To our knowledge, there are roughly ten to twelve Basset Hound packs in the UK, but there was a time when there were several stains of Basset Hound, as well: The Couteulx, the Lane, and the Griffon.
Le Couteulx kennels in Normandy belonged to the Le Couteulx family, international traders and financiers, and it was Count le Couteulx de Canteleu who cemented a working type of the breed. By the time the Basset Hound was seen at the first exhibition of dogs in Paris in 1863, the dogs bred by Count Le Couteulx made him one of the two most popular Basset breeders at the time.
The Couteulx hounds (also known as Fino de Paris hounds) were described as typically having square heads, short, high-set ears, a softer, more sunken eye with a prominent jaw, a relatively slighter build, and a down-faced look that created more facial expression. Their legs were straight and short, and they were, by some accounts, of sounder constitution than the other strains leading them to be a more agile hound. The more glamorous tricolors of the Le Couteulx hounds made them preferred, and indeed, a dog named “Fino de Paris” believed by some to be the pillar of the breed in British Basset Hound history, was bred by Comte de Couteulx, one reason that his line was also referred to as the “Fino de Paris” strain.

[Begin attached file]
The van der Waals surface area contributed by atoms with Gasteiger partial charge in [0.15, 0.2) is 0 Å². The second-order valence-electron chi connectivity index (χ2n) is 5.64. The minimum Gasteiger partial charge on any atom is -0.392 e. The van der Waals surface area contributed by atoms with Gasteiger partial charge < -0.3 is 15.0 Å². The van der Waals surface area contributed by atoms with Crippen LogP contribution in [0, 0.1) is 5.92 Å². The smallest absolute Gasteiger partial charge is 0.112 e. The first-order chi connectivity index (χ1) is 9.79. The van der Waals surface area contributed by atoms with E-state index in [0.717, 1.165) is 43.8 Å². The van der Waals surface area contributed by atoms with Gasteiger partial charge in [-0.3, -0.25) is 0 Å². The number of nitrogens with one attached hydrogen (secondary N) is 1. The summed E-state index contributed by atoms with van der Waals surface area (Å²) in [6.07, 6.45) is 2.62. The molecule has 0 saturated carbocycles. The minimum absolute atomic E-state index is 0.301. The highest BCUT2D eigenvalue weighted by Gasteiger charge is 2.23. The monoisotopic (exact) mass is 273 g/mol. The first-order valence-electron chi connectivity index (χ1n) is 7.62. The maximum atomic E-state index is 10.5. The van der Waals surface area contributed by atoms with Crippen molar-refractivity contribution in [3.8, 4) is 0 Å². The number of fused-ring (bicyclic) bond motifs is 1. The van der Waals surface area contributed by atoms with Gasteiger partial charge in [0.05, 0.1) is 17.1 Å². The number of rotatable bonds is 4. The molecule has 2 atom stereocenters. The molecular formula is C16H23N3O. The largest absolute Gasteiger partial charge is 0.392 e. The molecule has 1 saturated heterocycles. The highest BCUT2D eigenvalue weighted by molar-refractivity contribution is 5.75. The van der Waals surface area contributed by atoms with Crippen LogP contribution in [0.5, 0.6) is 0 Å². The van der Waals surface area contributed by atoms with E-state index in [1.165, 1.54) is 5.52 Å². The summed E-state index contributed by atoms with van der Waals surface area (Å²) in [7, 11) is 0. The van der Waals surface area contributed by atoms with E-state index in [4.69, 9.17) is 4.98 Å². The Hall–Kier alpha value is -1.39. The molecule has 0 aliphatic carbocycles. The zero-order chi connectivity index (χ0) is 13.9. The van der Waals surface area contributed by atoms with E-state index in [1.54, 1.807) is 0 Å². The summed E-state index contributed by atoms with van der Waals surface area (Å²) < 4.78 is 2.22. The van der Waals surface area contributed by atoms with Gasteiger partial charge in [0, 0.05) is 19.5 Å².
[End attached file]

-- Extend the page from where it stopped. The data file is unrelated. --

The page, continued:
The other popular Basset breeder at the time of the Paris show was Mons.Louis Lane, of Franqueville, Baos, Seine-Inferieure; the dogs he developed (also known as the Lane Bassets or the Basset Normand) were very heavy, with plenty of bone and front legs that were fully crooked (“jambes torses”). The Lane hounds may have been in greater demand in France because there was those who believed that the dogs were of “purer blood” than the Le Couteulx strain (in which, some suspected, there was some Beagle blood. In truth, the Count had two lines going, each of a distinct types. One was heavily built and usually tricolor or red and white, the other was the one said to be crossed with the Beagle). In spite of their purer quality, the Lane dogs didn’t gain acceptance in England, possibly because some viewed their heavy conformation as an impediment to hunting. Although a few Lane hounds were exported, they were, ironically, cross-bred with the more popular Le Couteulx type of hound.
Wire-haired Bassets known as Basset Griffons were introduced into England at a later date than the smooth coated dogs, and for some reason, these dogs never caught on. They were said to resemble short legged lemon and white, gray, or sandy colored Otterhounds, and they had a very different way of hunting. In France, the two coats weren’t even regarded as the same breed, though some breeders crossed the two coats with lackluster results. One source we came across wrote of some rough Bassets from the Sandringham kennels (the Royal Kennels in England) having been exhibited, but over time, English breeders decided that they wanted to create a larger, heavier boned dog, and the rough coated dogs were no longer allowed to bred with the smooth coated animals. It was a death knell for the Basset Griffon.
Our image is called, “Rough and Smooth Basset Hounds,” three panels mounted within a three-fold oak screen all signed by Maud Earl. The screen sold at a Bonhams auction for $22,000 in 2009.